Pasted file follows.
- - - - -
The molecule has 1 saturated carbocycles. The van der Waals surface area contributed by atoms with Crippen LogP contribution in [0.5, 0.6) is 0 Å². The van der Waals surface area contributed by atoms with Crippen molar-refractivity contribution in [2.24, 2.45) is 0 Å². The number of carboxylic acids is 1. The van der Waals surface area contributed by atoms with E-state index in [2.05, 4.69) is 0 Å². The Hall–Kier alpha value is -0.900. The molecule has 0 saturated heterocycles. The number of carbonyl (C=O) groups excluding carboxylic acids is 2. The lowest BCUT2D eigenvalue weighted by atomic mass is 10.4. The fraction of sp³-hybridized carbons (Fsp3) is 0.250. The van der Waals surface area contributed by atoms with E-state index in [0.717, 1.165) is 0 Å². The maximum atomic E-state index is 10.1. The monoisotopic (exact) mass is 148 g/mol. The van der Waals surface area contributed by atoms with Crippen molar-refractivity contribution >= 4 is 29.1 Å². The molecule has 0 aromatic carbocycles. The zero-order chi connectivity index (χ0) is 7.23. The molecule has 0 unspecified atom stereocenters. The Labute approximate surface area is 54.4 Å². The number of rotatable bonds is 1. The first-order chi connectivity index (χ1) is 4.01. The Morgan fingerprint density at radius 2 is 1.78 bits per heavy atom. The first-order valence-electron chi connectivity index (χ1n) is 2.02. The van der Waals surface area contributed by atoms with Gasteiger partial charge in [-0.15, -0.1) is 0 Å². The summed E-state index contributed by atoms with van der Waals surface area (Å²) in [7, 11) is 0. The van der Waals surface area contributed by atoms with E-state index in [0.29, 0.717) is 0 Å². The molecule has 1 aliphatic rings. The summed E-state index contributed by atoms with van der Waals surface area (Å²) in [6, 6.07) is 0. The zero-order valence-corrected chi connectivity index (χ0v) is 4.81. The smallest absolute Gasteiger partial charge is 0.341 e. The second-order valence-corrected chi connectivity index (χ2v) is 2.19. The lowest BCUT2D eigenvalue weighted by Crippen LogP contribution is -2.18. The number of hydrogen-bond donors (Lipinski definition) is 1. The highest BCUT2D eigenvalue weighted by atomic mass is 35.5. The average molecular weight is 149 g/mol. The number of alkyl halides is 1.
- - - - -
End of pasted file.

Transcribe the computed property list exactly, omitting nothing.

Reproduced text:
The molecule has 1 saturated carbocycles. The van der Waals surface area contributed by atoms with Crippen LogP contribution in [0.5, 0.6) is 0 Å². The van der Waals surface area contributed by atoms with Crippen molar-refractivity contribution in [2.24, 2.45) is 0 Å². The number of carboxylic acids is 1. The van der Waals surface area contributed by atoms with E-state index in [2.05, 4.69) is 0 Å². The Hall–Kier alpha value is -0.900. The molecule has 0 saturated heterocycles. The number of carbonyl (C=O) groups excluding carboxylic acids is 2. The lowest BCUT2D eigenvalue weighted by atomic mass is 10.4. The fraction of sp³-hybridized carbons (Fsp3) is 0.250. The van der Waals surface area contributed by atoms with E-state index in [0.717, 1.165) is 0 Å². The maximum atomic E-state index is 10.1. The monoisotopic (exact) mass is 148 g/mol. The van der Waals surface area contributed by atoms with Crippen molar-refractivity contribution >= 4 is 29.1 Å². The molecule has 0 aromatic carbocycles. The zero-order chi connectivity index (χ0) is 7.23. The molecule has 0 unspecified atom stereocenters. The Labute approximate surface area is 54.4 Å². The number of rotatable bonds is 1. The first-order chi connectivity index (χ1) is 4.01. The Morgan fingerprint density at radius 2 is 1.78 bits per heavy atom. The first-order valence-electron chi connectivity index (χ1n) is 2.02. The van der Waals surface area contributed by atoms with Gasteiger partial charge in [-0.15, -0.1) is 0 Å². The summed E-state index contributed by atoms with van der Waals surface area (Å²) in [7, 11) is 0. The van der Waals surface area contributed by atoms with E-state index in [0.29, 0.717) is 0 Å². The molecule has 1 aliphatic rings. The summed E-state index contributed by atoms with van der Waals surface area (Å²) in [6, 6.07) is 0. The zero-order valence-corrected chi connectivity index (χ0v) is 4.81. The smallest absolute Gasteiger partial charge is 0.341 e. The second-order valence-corrected chi connectivity index (χ2v) is 2.19. The lowest BCUT2D eigenvalue weighted by Crippen LogP contribution is -2.18. The number of hydrogen-bond donors (Lipinski definition) is 1. The highest BCUT2D eigenvalue weighted by atomic mass is 35.5. The average molecular weight is 149 g/mol. The number of alkyl halides is 1.